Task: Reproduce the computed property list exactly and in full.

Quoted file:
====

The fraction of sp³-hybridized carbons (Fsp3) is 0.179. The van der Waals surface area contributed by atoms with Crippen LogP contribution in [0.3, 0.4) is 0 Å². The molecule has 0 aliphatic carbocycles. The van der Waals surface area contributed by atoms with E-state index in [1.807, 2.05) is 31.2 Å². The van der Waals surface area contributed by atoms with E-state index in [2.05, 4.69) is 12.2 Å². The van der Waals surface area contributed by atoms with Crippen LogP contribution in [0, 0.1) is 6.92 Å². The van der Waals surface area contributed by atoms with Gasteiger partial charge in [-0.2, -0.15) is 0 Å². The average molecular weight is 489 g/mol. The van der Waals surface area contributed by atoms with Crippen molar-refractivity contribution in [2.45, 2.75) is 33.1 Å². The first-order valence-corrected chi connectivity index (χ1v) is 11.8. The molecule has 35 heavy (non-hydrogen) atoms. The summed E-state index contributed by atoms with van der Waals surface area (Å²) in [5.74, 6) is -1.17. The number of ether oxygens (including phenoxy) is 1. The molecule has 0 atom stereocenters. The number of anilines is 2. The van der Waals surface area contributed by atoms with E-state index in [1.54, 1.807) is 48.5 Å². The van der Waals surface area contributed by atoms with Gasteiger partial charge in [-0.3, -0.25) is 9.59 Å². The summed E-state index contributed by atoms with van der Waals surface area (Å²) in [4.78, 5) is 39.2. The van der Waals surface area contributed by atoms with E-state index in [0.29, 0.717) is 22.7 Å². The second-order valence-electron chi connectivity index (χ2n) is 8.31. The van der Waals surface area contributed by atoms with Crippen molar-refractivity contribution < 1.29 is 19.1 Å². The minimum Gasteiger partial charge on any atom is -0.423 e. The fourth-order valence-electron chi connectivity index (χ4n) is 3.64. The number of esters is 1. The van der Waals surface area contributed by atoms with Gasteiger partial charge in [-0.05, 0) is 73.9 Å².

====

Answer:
The fraction of sp³-hybridized carbons (Fsp3) is 0.179. The van der Waals surface area contributed by atoms with Crippen LogP contribution in [0.3, 0.4) is 0 Å². The molecule has 0 aliphatic carbocycles. The van der Waals surface area contributed by atoms with E-state index in [1.807, 2.05) is 31.2 Å². The van der Waals surface area contributed by atoms with E-state index in [2.05, 4.69) is 12.2 Å². The van der Waals surface area contributed by atoms with Crippen LogP contribution in [0, 0.1) is 6.92 Å². The van der Waals surface area contributed by atoms with Gasteiger partial charge in [-0.2, -0.15) is 0 Å². The average molecular weight is 489 g/mol. The van der Waals surface area contributed by atoms with Crippen molar-refractivity contribution in [2.45, 2.75) is 33.1 Å². The first-order valence-corrected chi connectivity index (χ1v) is 11.8. The molecule has 35 heavy (non-hydrogen) atoms. The summed E-state index contributed by atoms with van der Waals surface area (Å²) in [5.74, 6) is -1.17. The number of ether oxygens (including phenoxy) is 1. The molecule has 0 atom stereocenters. The number of anilines is 2. The van der Waals surface area contributed by atoms with E-state index in [1.54, 1.807) is 48.5 Å². The van der Waals surface area contributed by atoms with Gasteiger partial charge in [-0.3, -0.25) is 9.59 Å². The summed E-state index contributed by atoms with van der Waals surface area (Å²) in [4.78, 5) is 39.2. The van der Waals surface area contributed by atoms with E-state index in [0.29, 0.717) is 22.7 Å². The second-order valence-electron chi connectivity index (χ2n) is 8.31. The van der Waals surface area contributed by atoms with Crippen molar-refractivity contribution < 1.29 is 19.1 Å². The minimum Gasteiger partial charge on any atom is -0.423 e. The fourth-order valence-electron chi connectivity index (χ4n) is 3.64. The number of esters is 1. The van der Waals surface area contributed by atoms with Gasteiger partial charge in [-0.05, 0) is 73.9 Å².